'Evil Eye' movie review: Intriguing tale, but sans horror
Evil Eye is the kind of movie you watch expecting something, but get something else instead.
The film, co-produced by Priyanka Chopra Jonas and streaming now on Amazon Prime Video, promises to be a horror offering, but hardly manages to scare you.
Nevertheless, it is intriguing enough to keep one engaged, thanks to its impactful writing.
Here's our review.
A girl, a boy, and a worried Indian mother
Usha Khatri (Sarita Choudhury) dearly wants to get her daughter married. But Pallavi (Sunita Mani), who resides in New Orleans, USA, has no desire to settle down as yet.
However, things start to change for her when she meets Sandeep (Omar Maskati), a charming and wealthy man of her age.
Even as everything seems perfect, her mother has inexplicable doubts about Sandeep.
Usha is convinced Sandeep is a reincarnation
As Pallavi and Sandeep's relationship progresses, the mother is convinced that he is a reincarnation of a man whom she had been in a troubled and abusive relationship with, three decades ago.
She goes to limits to find out about Sandeep's reality, even hiring a private detective to spy on him.
But nobody believes her, and instead she is suggested to seek medical help.
Looking for scares? Look away
While watching Evil Eye, just don't look for scares, because there aren't any.
I had been sincerely looking for some quality horror scenes for a long duration into the movie, before I got scared by the outlandish Hindi accents of the non-desi lead actors.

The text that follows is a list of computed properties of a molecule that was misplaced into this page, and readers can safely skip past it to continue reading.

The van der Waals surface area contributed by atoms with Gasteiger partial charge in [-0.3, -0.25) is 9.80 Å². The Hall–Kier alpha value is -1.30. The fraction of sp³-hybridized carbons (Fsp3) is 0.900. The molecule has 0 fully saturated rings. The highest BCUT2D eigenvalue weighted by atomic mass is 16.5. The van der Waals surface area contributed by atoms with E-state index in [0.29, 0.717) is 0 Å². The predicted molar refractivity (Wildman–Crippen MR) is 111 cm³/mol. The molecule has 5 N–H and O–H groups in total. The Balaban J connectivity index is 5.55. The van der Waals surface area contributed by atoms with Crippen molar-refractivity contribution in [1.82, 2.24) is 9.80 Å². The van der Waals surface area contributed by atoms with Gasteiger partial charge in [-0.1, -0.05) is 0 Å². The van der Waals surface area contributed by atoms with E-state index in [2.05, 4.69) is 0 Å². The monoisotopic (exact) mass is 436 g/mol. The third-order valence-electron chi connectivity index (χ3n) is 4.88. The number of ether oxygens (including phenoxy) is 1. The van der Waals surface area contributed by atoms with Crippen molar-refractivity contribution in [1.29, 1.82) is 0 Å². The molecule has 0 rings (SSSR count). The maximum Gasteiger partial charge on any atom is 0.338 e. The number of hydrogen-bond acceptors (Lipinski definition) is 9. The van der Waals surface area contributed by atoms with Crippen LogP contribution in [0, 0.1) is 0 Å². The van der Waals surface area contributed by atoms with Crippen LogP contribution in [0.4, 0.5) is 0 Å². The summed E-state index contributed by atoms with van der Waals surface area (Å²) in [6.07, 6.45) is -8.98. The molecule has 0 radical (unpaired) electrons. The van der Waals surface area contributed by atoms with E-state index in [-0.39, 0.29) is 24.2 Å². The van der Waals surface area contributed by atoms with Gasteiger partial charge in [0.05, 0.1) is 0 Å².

That is the closest this film comes to terrifying its viewers.
But the film is precise and intriguing
But once you forgo the need for scares, Evil Eye becomes a potent psychological thriller.
The film's sharp and impressive writing (by Madhuri Shekar) lends it strength and a sense of intrigue.
It makes you stick to the narrative, in the anticipation of what would unfold on the screen in the following scenes.
Sarita Choudhury puts a class act
Sarita Choudhury is terrific as Usha Khatri.
As a paranoia-ridden mother, consumed by her own past traumas, who just desperately wants to save her daughter from all evils, she puts a class act.
At times when the film falters or starts to feel sluggish, the actor holds it together with her performance.
To watch or not to watch?
Evil Eye may not have managed to keep all its promises, but it offers plenty that should be appreciated.
The film's writing, backed by superb performances, make it worth a watch.
Plus, it imparts a good-old lesson that is often taught in Indian families: Always, listen to your mother.
Final rating: 3 out of 5 stars.